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Server Roles

CompTIA A+ Exam objectives 2.5

(Summarize the properties and purposes of services provided by networked hosts.)

What do server roles achieve?

Server roles allow there to be more convenient or efficient options of doing specific tasks, such as accessing the internet, or using the printer. 



Here are the 9 different types covered by CompTIA:

Web server

At the most basic level, whenever a browser needs a file which is hosted on a web server, the browser requests the file via HTTP. When the request reaches the correct web server (hardware), the HTTP server (software) accepts the request, finds the requested document (if it doesn’t then a 404 response is returned), and then sends it back to the browser, also through HTTP.

Mozilla Firefox

File server

A high-speed computer in a network that stores the programs and data files shared by it’s users. It acts like a remote disk drive. The difference between a file server and an application server is that the file server stores the programs and data, while the application server runs the programs and processes the data.

Print server

A computer in a network that controls one or more printers. The function is typically part of the operating system but may be an add-on utility that stores the print-image output from users’ machines and feeds it to the printer one job at a time. The computer and its printers are known as a “print server” or a file server with “print services.”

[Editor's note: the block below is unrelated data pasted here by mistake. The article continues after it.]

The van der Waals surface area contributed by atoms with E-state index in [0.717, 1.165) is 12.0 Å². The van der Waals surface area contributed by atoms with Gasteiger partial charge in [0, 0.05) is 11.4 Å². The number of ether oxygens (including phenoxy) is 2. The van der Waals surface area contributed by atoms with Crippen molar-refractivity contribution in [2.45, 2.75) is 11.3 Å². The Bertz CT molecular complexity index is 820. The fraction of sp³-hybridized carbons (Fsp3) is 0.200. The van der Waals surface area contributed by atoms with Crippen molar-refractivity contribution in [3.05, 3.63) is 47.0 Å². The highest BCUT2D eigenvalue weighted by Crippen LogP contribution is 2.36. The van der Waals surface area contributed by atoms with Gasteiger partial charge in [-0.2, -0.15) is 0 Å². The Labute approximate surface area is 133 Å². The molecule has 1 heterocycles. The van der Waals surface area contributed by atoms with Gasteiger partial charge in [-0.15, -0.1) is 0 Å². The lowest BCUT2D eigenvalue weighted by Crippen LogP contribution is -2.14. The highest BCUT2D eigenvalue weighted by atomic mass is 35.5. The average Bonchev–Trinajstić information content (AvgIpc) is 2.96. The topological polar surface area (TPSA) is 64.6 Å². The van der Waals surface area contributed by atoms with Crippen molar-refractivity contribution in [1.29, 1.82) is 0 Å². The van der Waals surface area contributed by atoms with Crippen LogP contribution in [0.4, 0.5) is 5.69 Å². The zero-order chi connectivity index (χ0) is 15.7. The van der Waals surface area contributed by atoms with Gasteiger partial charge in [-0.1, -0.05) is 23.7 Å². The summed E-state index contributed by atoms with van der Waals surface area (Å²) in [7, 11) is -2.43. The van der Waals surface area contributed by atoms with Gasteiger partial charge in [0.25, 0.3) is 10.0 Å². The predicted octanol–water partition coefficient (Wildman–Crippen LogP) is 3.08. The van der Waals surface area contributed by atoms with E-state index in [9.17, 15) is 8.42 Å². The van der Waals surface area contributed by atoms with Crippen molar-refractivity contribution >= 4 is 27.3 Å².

DHCP server

Dynamic Host Configuration Protocol (DHCP) is a network protocol that enables a server to automatically assign an IP address to a computer from a defined range of numbers (that is, a scope) configured for a given network.

DNS server

A dedicated server or a service within a server that provides DNS name resolution in an IP network. It turns names for websites and network resources into numeric IP addresses. DNS servers are used in large companies, in all ISPs and within the DNS system in the Internet, a vital service that keeps the Internet working. They are set up by network administrators and typically do not exist in the very small business or home. 

Proxy server

A proxy server, also known as a “proxy” or “application-level gateway”, is a computer that acts as a gateway between a local network (for example, all the computers at one company or in one building) and a larger-scale network such as the internet. Proxy servers provide increased performance and security.


A proxy server works by intercepting connections between sender and receiver. All incoming data enters through one port and is forwarded to the rest of the network via another port. By blocking direct access between two networks, proxy servers make it much more difficult for hackers to get internal addresses and details of a private network.

Mail server

A mail server (or email server) is a computer system that sends and receives email. In many cases, web servers and mail servers are combined in a single machine.

Authentication server

A device used in network access control. An authentication server stores the usernames and passwords that identify the clients logging in, or it may hold the algorithms for token access. For access to specific network resources, the server may itself store user permissions and company policies or provide access to directories that contain the information.


A protocol for transmitting event messages and alerts across an IP network. Messages are sent by the operating system or application at the start or end of a process or to report the current status of a process. Initially developed for the Unix sendmail application, syslog became commonly used in all environments and was made an IETF standard in 2001.

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